“Savory Bites: Books on Eating in Early America,” appeared in Early American Literature 50.2 (2015). On the hot topic of food and literature, it considers three books on American literature and culture from colonial exploration through Reconstruction: Ann Chandonnet’s Colonial Food (Shire 2013); Michael A. LaCombe’s Political Gastronomy: Food and Authority in the English Atlantic World (U Pennsylvania P 2012); and Kyla Wazana Tompkins’s Racial Indigestion: Eating Bodies in the 19th Century (New York UP 2012). The essay places these books within the context of American food studies and the teaching of American literature.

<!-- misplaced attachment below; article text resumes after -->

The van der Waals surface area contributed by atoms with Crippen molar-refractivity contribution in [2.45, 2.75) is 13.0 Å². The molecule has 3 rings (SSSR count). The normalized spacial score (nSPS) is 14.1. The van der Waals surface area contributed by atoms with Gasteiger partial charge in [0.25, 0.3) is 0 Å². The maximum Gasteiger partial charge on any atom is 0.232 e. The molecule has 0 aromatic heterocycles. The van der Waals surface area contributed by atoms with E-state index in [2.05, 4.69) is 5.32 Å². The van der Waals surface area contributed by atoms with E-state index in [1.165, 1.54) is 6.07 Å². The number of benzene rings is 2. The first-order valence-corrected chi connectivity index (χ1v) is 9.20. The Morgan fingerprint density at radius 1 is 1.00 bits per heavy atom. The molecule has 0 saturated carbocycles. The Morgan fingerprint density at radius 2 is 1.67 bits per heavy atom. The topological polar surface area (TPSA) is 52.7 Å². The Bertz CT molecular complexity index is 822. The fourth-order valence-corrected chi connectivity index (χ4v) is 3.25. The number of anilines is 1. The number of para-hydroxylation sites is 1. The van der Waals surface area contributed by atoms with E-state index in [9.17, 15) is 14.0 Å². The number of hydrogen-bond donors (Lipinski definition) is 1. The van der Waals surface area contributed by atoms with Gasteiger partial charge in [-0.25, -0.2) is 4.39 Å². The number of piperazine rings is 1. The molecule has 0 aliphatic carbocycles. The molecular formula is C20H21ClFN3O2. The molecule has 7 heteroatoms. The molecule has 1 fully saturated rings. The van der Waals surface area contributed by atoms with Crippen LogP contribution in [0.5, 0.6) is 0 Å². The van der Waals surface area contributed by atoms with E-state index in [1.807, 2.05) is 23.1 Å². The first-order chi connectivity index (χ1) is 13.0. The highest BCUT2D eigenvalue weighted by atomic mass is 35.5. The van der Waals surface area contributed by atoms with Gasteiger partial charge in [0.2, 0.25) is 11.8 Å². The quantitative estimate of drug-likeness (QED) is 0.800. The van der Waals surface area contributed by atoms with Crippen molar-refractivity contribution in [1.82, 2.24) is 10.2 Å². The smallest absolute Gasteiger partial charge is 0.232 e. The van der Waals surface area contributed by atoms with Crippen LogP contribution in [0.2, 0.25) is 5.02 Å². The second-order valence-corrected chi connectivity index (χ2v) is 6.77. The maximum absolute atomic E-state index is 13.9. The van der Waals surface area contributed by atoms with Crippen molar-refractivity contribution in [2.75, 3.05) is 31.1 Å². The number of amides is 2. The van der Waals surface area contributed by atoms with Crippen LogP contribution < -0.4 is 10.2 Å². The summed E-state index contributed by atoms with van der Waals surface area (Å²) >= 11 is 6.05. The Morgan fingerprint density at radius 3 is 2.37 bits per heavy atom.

As the first two volumes discuss, for Native Americans and European colonial explorers and settlers, food exchanges were not only crucial to survival but also highly symbolic. Hospitality among strangers is key among food practices that identify cultures. Tompkins’s book takes a more grim approach to cultural differences. Consuming the other appears figuratively and frequently in American literature and culture, from the post-Revolutionary era through the 19th century. In sum, what we share indicates who we are, just as what we eat determines who we are.